Grandpa Beagle as seen in the Italian comic books.

In later years, especially in Europe, they appear in the comics as a trio, alongside cousins and other relatives of various talents as spin-off characters. Most notably are the Beagle Brats, the Beagle Boys' three preteen nephews created by Tony Strobl and Steve Steere in That Motherly Feeling (Walt Disney's Comics and Stories No. 299, 1965). They mirror criminal versions of Scrooge's three nephews and have the prison numbers 1, 2 and 3. Another prominent relative is Intellectual-176 (or I-176, for short), the Beagle Boys' cousin who acts as the brains of the Beagle clan. He wears a mortar-board cap and glasses over his black bandit mask and has the prison number "I-176". I-176 was created by Pete Alvarado and first appeared in The Crown Jewel Job (The Beagle Boys No. 7, 1967).

The Beagle Boys generally live in a small tumbledown hide-out in Duckburg; in 1970s American-produced stories, their pet cat Ratty often lived there as well. In the Italian stories, they live in a travel trailer and are sometimes accompanied by their pet dachshund, Ottoperotto, who shares their criminal mindset, but is often overcome with Ottoperotto's constant, voracious appetite.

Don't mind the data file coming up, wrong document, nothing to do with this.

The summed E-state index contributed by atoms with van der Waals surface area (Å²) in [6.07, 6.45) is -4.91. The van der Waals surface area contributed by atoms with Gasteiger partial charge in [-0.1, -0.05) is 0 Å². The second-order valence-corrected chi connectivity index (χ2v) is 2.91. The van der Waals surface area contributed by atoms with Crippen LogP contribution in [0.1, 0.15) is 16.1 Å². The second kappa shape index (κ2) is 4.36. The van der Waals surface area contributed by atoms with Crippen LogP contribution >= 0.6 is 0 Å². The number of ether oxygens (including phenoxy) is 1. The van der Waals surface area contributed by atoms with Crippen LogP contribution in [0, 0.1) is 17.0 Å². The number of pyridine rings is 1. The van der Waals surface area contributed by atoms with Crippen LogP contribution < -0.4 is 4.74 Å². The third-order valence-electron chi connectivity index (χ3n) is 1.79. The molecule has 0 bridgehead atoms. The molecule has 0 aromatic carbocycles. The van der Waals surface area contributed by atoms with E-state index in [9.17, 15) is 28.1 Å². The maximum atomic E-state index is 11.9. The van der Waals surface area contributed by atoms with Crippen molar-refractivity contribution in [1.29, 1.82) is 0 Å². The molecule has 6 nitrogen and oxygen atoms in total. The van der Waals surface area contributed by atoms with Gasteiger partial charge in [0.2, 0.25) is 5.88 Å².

Sometimes they team up with other villains such as Magica De Spell, Black Pete, Mad Madam Mim, or hire out their services to Flintheart Glomgold, John D. Rockerduck, and Jolly Ollie Eiderduck.[14] During these occasions, they continue to operate out of their own interests rather than their employers'.

Many other authors use a character purely based on The Money Well version as the Beagle Boys' grandfather. In particular, Italian authors use a "Grandpa Beagle" who differs from Blackheart in being much skinnier and constantly smoking a pipe. Unlike his grandsons, he is highly intelligent and appears as their cunning and capable leader, hatching devious plans. The Italian version of Grandpa Beagle has the word "GRAZIA" where his prison number should be. When his stories are translated for the US, "GRAZIA" is replaced with "186–802", his prison number in Western stories.

Sometimes the Beagle Boys antagonize Super Goof, Mickey Mouse, or some other characters from Walt Disney's comic books.

Ottoperotto[edit]

His favorite activity is eating sausages.